It's obvious, despite the language, the amendment takes aim at the Chinese government and IT and communications equipment makers. Last fall, after a congressional report and hearings, Rep. Mike Rogers, chairman of the House Permanent Select Committee on Intelligence, said he worries that the Chinese government could be using communications products manufactured in China and installed into U.S. government and American corporate IT systems to pilfer classified information and trade secrets [see House Panel: 2 Chinese Firms Pose IT Security Risks].
"Any bug, beacon or backdoor put into our critical systems could allow for a catastrophic and devastating domino effect of failures throughout our networks," the Michigan Republican said at the time when his committee issued an investigative report that recommends the U.S. government and American businesses stop conducting business with two Chinese telecommunications companies, Huawei and ZTE, because of long-term IT security risks.
Concerns over Chinese digital spying intensified in February when security provider Mandiant issued a report showing how the Chinese military stole secrets from the computers of governments and businesses, especially those in the United States [see 6 Types of Data Chinese Hacker Pilfer]. President Obama raised concerns about Chinese electronic spying with China's new president, Xi Jinping, on March 14 [see Obama Raises IP Theft with New China Leader].
Stewart Baker, Homeland Security's assistant secretary for policy during the second term of George W. Bush and a onetime general counsel at the National Security Agency, said the impact could reach beyond the Chinese manufacturers. "It may also bring some surprises for American companies selling commercial IT gear to the government," Baker wrote in his blog. "It's not clear that they even know which of their suppliers and assemblers are directed or subsidized by the Chinese government. Where the IT system is manufactured doesn't answer the question; sanctions will depend not on where the system is made but on whether the company that supplies it is tainted by close ties to China's government."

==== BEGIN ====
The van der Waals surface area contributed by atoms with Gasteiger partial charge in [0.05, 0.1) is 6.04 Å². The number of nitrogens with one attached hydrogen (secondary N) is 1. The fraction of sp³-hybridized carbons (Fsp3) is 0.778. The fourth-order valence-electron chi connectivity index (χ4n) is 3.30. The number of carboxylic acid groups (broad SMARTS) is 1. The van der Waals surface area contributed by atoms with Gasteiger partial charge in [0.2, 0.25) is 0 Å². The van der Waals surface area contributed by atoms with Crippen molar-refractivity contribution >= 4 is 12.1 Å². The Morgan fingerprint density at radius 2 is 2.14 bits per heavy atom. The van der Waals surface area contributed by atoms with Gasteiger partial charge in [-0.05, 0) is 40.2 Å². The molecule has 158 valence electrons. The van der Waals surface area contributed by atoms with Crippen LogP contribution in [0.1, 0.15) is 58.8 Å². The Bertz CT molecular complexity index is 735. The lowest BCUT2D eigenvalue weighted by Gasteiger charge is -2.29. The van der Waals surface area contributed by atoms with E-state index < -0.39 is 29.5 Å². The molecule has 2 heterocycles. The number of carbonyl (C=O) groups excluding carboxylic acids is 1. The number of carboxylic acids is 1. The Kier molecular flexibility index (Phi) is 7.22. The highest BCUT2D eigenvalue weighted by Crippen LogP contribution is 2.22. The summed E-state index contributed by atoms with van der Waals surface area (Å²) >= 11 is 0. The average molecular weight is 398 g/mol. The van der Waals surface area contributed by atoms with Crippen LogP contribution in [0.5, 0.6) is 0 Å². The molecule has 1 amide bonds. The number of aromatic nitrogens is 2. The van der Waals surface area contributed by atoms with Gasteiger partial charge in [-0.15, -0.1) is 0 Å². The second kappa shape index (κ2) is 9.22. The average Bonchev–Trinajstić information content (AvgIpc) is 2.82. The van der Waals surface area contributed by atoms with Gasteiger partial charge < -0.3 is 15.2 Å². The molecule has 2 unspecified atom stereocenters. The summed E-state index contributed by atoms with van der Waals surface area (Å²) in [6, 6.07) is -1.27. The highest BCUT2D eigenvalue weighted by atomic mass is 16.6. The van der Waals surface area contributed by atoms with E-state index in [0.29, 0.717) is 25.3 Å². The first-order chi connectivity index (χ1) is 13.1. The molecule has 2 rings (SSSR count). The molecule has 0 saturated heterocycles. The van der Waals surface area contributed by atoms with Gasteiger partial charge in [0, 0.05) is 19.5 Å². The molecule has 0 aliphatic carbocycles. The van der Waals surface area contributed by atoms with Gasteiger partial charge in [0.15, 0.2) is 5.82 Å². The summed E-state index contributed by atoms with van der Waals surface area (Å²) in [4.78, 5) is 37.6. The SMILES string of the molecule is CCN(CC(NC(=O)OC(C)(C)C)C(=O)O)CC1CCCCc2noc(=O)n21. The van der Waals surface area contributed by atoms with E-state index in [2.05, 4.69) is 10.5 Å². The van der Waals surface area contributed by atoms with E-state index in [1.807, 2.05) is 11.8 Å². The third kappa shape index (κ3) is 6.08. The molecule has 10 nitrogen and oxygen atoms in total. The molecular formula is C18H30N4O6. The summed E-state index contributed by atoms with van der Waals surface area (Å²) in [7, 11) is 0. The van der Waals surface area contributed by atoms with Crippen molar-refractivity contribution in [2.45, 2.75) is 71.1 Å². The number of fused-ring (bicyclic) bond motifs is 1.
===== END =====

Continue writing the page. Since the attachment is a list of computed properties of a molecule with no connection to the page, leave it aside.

Friedman said designating one country for special vetting, in this case China, sets a bad precedent that could come back to bite the United States by having other nations require American-made tech products to go through an extensive evaluation process before being purchased. That could lead to trade wars.
Questions about how the four agencies would comply with the new law were sent to their media contacts late afternoon April 4. A spokesman for the space agency said he was unaware of the new law and would look into it. An NSF spokeswoman said the foundation is reviewing the language so any discussions regarding implementation or impacts would be premature at this time. Commerce and Justice had not replied as of mid-morning April 5. The FBI acknowledged receipt of a request to explain whether the bureau has established processes to vet the technology to be purchased by the four agencies, but didn't provide an answer. A White House spokeswoman promised to respond to a request to comment on the new law. Those responses will be posted in this blog if and when they're received.
Congress should be concerned about the potential risks Chinese equipment could pose on the security of government IT systems and data. But Congress - with its rules that allow lawmakers to introduce amendments or block presidential nominees surreptitiously - should do so openly, with public hearings, to avoid legislation that could produce more problems for agencies already burdened with the job of protecting the nation's key digital assets.